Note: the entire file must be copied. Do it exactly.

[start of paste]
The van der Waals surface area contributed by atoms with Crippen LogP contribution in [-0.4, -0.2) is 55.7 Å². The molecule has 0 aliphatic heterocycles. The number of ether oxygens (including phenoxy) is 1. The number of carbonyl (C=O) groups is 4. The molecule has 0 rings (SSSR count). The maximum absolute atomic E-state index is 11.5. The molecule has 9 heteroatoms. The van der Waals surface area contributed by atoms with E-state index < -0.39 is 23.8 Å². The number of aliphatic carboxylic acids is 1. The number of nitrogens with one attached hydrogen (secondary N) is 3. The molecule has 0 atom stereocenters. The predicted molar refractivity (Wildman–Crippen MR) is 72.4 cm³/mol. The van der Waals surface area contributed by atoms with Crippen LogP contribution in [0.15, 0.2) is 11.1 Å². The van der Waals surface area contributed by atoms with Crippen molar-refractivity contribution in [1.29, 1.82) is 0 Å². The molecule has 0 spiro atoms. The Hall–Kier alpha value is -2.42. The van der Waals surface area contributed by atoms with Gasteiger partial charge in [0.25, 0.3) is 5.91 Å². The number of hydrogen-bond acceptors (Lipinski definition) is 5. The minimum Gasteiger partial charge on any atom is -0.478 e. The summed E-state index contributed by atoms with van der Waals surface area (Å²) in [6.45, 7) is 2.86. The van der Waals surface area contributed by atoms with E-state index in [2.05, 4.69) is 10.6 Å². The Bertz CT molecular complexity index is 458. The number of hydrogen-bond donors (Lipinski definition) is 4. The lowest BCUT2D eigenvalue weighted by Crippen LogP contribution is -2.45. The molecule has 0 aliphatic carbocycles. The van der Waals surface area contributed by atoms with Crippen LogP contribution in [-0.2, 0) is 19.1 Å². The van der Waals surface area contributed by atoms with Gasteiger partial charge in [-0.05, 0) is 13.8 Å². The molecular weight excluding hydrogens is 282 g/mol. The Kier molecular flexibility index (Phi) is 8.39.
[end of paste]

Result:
The van der Waals surface area contributed by atoms with Crippen LogP contribution in [-0.4, -0.2) is 55.7 Å². The molecule has 0 aliphatic heterocycles. The number of ether oxygens (including phenoxy) is 1. The number of carbonyl (C=O) groups is 4. The molecule has 0 rings (SSSR count). The maximum absolute atomic E-state index is 11.5. The molecule has 9 heteroatoms. The van der Waals surface area contributed by atoms with E-state index < -0.39 is 23.8 Å². The number of aliphatic carboxylic acids is 1. The number of nitrogens with one attached hydrogen (secondary N) is 3. The molecule has 0 atom stereocenters. The predicted molar refractivity (Wildman–Crippen MR) is 72.4 cm³/mol. The van der Waals surface area contributed by atoms with Crippen LogP contribution in [0.15, 0.2) is 11.1 Å². The van der Waals surface area contributed by atoms with Crippen molar-refractivity contribution in [1.29, 1.82) is 0 Å². The molecule has 0 spiro atoms. The Hall–Kier alpha value is -2.42. The van der Waals surface area contributed by atoms with Gasteiger partial charge in [0.25, 0.3) is 5.91 Å². The number of hydrogen-bond acceptors (Lipinski definition) is 5. The minimum Gasteiger partial charge on any atom is -0.478 e. The summed E-state index contributed by atoms with van der Waals surface area (Å²) in [6.45, 7) is 2.86. The van der Waals surface area contributed by atoms with E-state index in [2.05, 4.69) is 10.6 Å². The Bertz CT molecular complexity index is 458. The number of hydrogen-bond donors (Lipinski definition) is 4. The lowest BCUT2D eigenvalue weighted by Crippen LogP contribution is -2.45. The molecule has 0 aliphatic carbocycles. The van der Waals surface area contributed by atoms with Crippen LogP contribution in [-0.2, 0) is 19.1 Å². The van der Waals surface area contributed by atoms with Gasteiger partial charge in [-0.05, 0) is 13.8 Å². The molecular weight excluding hydrogens is 282 g/mol. The Kier molecular flexibility index (Phi) is 8.39.